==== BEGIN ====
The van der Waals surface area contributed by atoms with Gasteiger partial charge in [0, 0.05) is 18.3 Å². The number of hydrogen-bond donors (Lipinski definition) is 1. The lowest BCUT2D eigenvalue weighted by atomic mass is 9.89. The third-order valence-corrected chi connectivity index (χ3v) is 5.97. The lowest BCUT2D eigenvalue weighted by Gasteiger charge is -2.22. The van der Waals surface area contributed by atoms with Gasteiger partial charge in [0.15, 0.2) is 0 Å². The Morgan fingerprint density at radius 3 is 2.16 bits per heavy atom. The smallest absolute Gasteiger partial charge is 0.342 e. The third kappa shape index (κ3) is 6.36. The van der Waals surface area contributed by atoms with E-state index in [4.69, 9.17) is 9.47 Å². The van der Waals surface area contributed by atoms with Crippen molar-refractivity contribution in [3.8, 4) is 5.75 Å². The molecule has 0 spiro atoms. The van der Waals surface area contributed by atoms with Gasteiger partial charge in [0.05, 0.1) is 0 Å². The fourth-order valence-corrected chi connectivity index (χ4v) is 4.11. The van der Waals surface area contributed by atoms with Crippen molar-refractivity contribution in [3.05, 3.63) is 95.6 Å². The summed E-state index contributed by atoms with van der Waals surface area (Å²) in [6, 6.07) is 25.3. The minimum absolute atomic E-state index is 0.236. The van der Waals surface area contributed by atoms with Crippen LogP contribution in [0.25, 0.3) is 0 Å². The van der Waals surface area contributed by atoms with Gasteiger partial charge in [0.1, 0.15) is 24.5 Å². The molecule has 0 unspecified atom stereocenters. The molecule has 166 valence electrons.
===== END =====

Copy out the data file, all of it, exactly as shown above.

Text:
The van der Waals surface area contributed by atoms with Gasteiger partial charge in [0, 0.05) is 18.3 Å². The number of hydrogen-bond donors (Lipinski definition) is 1. The lowest BCUT2D eigenvalue weighted by atomic mass is 9.89. The third-order valence-corrected chi connectivity index (χ3v) is 5.97. The lowest BCUT2D eigenvalue weighted by Gasteiger charge is -2.22. The van der Waals surface area contributed by atoms with Gasteiger partial charge in [0.15, 0.2) is 0 Å². The Morgan fingerprint density at radius 3 is 2.16 bits per heavy atom. The smallest absolute Gasteiger partial charge is 0.342 e. The third kappa shape index (κ3) is 6.36. The van der Waals surface area contributed by atoms with E-state index in [4.69, 9.17) is 9.47 Å². The van der Waals surface area contributed by atoms with Crippen molar-refractivity contribution in [3.8, 4) is 5.75 Å². The molecule has 0 spiro atoms. The van der Waals surface area contributed by atoms with Gasteiger partial charge in [0.05, 0.1) is 0 Å². The fourth-order valence-corrected chi connectivity index (χ4v) is 4.11. The van der Waals surface area contributed by atoms with Crippen molar-refractivity contribution in [3.05, 3.63) is 95.6 Å². The summed E-state index contributed by atoms with van der Waals surface area (Å²) in [6, 6.07) is 25.3. The minimum absolute atomic E-state index is 0.236. The van der Waals surface area contributed by atoms with Crippen LogP contribution in [0.25, 0.3) is 0 Å². The van der Waals surface area contributed by atoms with Gasteiger partial charge in [0.1, 0.15) is 24.5 Å². The molecule has 0 unspecified atom stereocenters. The molecule has 166 valence electrons.